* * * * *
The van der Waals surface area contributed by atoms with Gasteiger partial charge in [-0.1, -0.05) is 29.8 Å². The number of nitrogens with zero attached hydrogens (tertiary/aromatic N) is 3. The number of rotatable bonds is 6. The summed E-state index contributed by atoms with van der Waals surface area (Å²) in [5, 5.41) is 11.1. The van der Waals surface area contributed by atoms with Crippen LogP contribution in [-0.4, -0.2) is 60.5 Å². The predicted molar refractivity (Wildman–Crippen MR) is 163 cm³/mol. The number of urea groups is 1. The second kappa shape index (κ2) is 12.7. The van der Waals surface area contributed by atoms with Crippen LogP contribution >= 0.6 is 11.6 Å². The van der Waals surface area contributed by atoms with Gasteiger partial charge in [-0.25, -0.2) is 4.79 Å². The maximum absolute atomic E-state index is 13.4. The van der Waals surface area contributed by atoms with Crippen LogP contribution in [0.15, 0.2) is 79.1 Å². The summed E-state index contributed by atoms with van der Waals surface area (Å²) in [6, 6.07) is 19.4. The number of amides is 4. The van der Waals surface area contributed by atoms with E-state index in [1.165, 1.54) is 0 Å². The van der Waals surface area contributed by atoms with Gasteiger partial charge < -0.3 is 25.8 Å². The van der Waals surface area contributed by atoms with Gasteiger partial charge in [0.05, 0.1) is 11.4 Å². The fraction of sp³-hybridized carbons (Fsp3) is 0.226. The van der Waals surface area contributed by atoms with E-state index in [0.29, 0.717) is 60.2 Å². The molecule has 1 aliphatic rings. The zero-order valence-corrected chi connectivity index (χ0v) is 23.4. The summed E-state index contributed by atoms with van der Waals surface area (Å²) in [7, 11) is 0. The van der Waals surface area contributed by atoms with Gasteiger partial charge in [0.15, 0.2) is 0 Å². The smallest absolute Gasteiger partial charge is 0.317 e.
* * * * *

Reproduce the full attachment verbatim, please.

The van der Waals surface area contributed by atoms with Gasteiger partial charge in [-0.1, -0.05) is 29.8 Å². The number of nitrogens with zero attached hydrogens (tertiary/aromatic N) is 3. The number of rotatable bonds is 6. The summed E-state index contributed by atoms with van der Waals surface area (Å²) in [5, 5.41) is 11.1. The van der Waals surface area contributed by atoms with Crippen LogP contribution in [-0.4, -0.2) is 60.5 Å². The predicted molar refractivity (Wildman–Crippen MR) is 163 cm³/mol. The number of urea groups is 1. The second kappa shape index (κ2) is 12.7. The van der Waals surface area contributed by atoms with Crippen LogP contribution >= 0.6 is 11.6 Å². The van der Waals surface area contributed by atoms with Gasteiger partial charge in [-0.25, -0.2) is 4.79 Å². The maximum absolute atomic E-state index is 13.4. The van der Waals surface area contributed by atoms with Crippen LogP contribution in [0.15, 0.2) is 79.1 Å². The summed E-state index contributed by atoms with van der Waals surface area (Å²) in [6, 6.07) is 19.4. The number of amides is 4. The van der Waals surface area contributed by atoms with E-state index in [1.165, 1.54) is 0 Å². The van der Waals surface area contributed by atoms with Gasteiger partial charge < -0.3 is 25.8 Å². The van der Waals surface area contributed by atoms with Gasteiger partial charge in [0.05, 0.1) is 11.4 Å². The fraction of sp³-hybridized carbons (Fsp3) is 0.226. The van der Waals surface area contributed by atoms with E-state index in [0.29, 0.717) is 60.2 Å². The molecule has 1 aliphatic rings. The zero-order valence-corrected chi connectivity index (χ0v) is 23.4. The summed E-state index contributed by atoms with van der Waals surface area (Å²) in [7, 11) is 0. The van der Waals surface area contributed by atoms with Gasteiger partial charge in [0.15, 0.2) is 0 Å². The smallest absolute Gasteiger partial charge is 0.317 e.